My particular “brand” of anxiety makes being a creator and performer its own level of challenging.
Basically, my brain just automatically assumes that everyone I interact with instantly hates me. And some days, it tries to tell me everyone who knows me and interacts with me on a regular basis doesn’t actually like me and is just pretending.
I do my best to ignore these feelings, of course. I’m a 27-year-old woman with a job and responsibilities and ambitions. I can’t afford to curl up into a ball and hide from the world every time I start to worry that everyone is lying to me about everything.
And I definitely can’t afford not to publish everything I write because I’m afraid it’s bad and no one will tell me — or worse, that everyone will say it’s good even though it isn’t and I won’t know the difference.
Because of the nature of my work, I have to keep writing and publishing even on the days it terrifies me. Which is, I think it’s safe to guess, most of the days.
Sometimes I just feel like I need someone to tell me the truth — ideally with some kind of “proof” that they’re being honest with me.
Some days I just want to tell everyone I know that if what I’m writing isn’t good, they can tell me.
Usually, I don’t do this.
I’m not going to beg for feedback because feedback is not easy to give. I’m not going to let my Impostor Syndrome affect other people or constantly talk about my insecurities as a human being and as a writer.
But that does not mean the worry and fear isn’t there. It does not mean I don’t experience it every day, if not multiple times per day.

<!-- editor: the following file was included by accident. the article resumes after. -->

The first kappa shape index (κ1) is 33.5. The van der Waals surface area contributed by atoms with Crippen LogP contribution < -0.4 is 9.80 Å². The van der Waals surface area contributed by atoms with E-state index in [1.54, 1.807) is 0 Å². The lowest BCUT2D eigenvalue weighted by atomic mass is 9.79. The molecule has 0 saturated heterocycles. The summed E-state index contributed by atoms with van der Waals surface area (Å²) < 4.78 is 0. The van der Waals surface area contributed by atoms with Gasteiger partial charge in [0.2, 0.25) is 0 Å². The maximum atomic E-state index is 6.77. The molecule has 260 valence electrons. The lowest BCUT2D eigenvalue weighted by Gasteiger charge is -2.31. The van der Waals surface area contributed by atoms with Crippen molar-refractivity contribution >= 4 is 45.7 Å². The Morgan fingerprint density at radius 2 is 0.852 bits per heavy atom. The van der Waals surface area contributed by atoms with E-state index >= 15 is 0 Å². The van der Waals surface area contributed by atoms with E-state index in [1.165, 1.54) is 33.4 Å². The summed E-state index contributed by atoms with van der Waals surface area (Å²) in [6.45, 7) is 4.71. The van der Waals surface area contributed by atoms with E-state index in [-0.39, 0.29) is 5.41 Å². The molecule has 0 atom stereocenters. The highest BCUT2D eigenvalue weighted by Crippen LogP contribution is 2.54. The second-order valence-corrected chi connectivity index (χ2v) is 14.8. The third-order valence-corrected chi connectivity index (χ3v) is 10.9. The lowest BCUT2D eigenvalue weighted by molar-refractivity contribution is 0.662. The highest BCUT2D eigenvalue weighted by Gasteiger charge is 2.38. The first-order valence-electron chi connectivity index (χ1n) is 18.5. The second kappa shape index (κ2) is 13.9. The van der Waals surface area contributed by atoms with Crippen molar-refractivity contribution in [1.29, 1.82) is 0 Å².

What scares me most about practicing total honesty in this regard is that people will think I’m hunting for compliments. I’m not.
When I say I want people to be honest about the quality of my writing, I don’t mean I want every person who reads it to praise me endlessly for a job well done. Actually, I very rarely get discouraged when I don’t get good feedback because I understand people are more inclined to give negative feedback than they are positive feedback.
Think of it this way: You go to a restaurant that has great service, nice staff, and good food. When you leave that restaurant, you don’t think to leave a review on Yelp because you generally expect most restaurants to have great service, nice staff, and good food. They don’t need to know they’re doing a good job because doing a good job should be their default.
But when you go to a restaurant that has bad service, rude staff, and terrible food, you’re much more likely to be on Yelp writing your one-star review before you have even left the table. You have feelings — you have been wronged in some way — and you desperately need everyone to know it.
It’s the same thing with books or articles or anything written semi-formally on the internet. It’s a slightly different in that people have more of an outlet to talk about their personal experiences whether they agree with an article’s points or not, for example. But in general, when people agree, they pretty much just say they agree at most. When something is disagreeable or poorly written or just doesn’t make sense, EVERYONE feels the need to comment on it and share their opinions.
So knowing this, you would think that logically I — and most writers like myself — would understand that most of the time, no feedback is nothing more than a passive “great work, keep it up.”
But no. I can’t speak for your brain of course, but mine starts screaming “THEY DIDN’T SAY ANYTHING AH THAT MEANS THEY HATED IT WOW NICE WORK YOU FAILED LOSER.”
So here’s the question that typically results from thought spirals like these.
How the heck do you know if what you’re writing is good or not when no one is telling you so one way or the other?
When there is complete silence on the other end of the line, how do you know if you should keep writing?